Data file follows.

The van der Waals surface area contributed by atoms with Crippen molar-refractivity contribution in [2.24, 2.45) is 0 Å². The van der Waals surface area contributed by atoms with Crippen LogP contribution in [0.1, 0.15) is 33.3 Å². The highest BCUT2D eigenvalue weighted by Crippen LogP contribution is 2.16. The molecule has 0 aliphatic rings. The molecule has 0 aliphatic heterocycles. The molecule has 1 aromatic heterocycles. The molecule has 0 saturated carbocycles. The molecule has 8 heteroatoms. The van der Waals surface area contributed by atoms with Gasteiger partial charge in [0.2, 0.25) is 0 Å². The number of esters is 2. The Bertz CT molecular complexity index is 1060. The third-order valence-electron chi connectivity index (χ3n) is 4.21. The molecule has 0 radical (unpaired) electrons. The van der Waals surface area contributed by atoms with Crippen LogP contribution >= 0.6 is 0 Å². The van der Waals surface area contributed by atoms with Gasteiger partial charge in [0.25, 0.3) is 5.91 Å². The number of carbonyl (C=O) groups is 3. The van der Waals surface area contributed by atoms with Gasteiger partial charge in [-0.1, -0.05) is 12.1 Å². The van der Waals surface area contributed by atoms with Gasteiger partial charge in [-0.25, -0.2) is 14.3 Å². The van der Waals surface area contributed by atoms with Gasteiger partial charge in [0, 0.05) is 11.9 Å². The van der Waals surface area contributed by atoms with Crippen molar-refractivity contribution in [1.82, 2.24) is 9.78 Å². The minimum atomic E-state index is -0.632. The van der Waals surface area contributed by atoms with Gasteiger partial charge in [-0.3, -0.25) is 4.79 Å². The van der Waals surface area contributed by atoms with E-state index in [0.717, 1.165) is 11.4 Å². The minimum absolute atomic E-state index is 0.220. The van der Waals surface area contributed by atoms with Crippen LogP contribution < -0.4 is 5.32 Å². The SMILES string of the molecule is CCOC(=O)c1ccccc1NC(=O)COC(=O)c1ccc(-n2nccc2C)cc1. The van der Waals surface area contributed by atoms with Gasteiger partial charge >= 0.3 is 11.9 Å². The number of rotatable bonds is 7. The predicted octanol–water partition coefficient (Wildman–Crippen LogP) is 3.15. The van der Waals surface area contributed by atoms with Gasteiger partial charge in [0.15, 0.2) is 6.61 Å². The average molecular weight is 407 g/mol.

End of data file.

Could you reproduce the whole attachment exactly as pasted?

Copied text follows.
The van der Waals surface area contributed by atoms with Crippen molar-refractivity contribution in [2.24, 2.45) is 0 Å². The van der Waals surface area contributed by atoms with Crippen LogP contribution in [0.1, 0.15) is 33.3 Å². The highest BCUT2D eigenvalue weighted by Crippen LogP contribution is 2.16. The molecule has 0 aliphatic rings. The molecule has 0 aliphatic heterocycles. The molecule has 1 aromatic heterocycles. The molecule has 0 saturated carbocycles. The molecule has 8 heteroatoms. The van der Waals surface area contributed by atoms with Gasteiger partial charge in [0.2, 0.25) is 0 Å². The number of esters is 2. The Bertz CT molecular complexity index is 1060. The third-order valence-electron chi connectivity index (χ3n) is 4.21. The molecule has 0 radical (unpaired) electrons. The van der Waals surface area contributed by atoms with Crippen LogP contribution >= 0.6 is 0 Å². The van der Waals surface area contributed by atoms with Gasteiger partial charge in [0.25, 0.3) is 5.91 Å². The number of carbonyl (C=O) groups is 3. The van der Waals surface area contributed by atoms with Gasteiger partial charge in [-0.1, -0.05) is 12.1 Å². The van der Waals surface area contributed by atoms with Gasteiger partial charge in [-0.25, -0.2) is 14.3 Å². The van der Waals surface area contributed by atoms with Gasteiger partial charge in [0, 0.05) is 11.9 Å². The van der Waals surface area contributed by atoms with Crippen molar-refractivity contribution in [1.82, 2.24) is 9.78 Å². The minimum atomic E-state index is -0.632. The van der Waals surface area contributed by atoms with Gasteiger partial charge in [-0.3, -0.25) is 4.79 Å². The van der Waals surface area contributed by atoms with E-state index in [0.717, 1.165) is 11.4 Å². The minimum absolute atomic E-state index is 0.220. The van der Waals surface area contributed by atoms with Crippen LogP contribution < -0.4 is 5.32 Å². The SMILES string of the molecule is CCOC(=O)c1ccccc1NC(=O)COC(=O)c1ccc(-n2nccc2C)cc1. The van der Waals surface area contributed by atoms with Gasteiger partial charge >= 0.3 is 11.9 Å². The number of rotatable bonds is 7. The predicted octanol–water partition coefficient (Wildman–Crippen LogP) is 3.15. The van der Waals surface area contributed by atoms with Gasteiger partial charge in [0.15, 0.2) is 6.61 Å². The average molecular weight is 407 g/mol.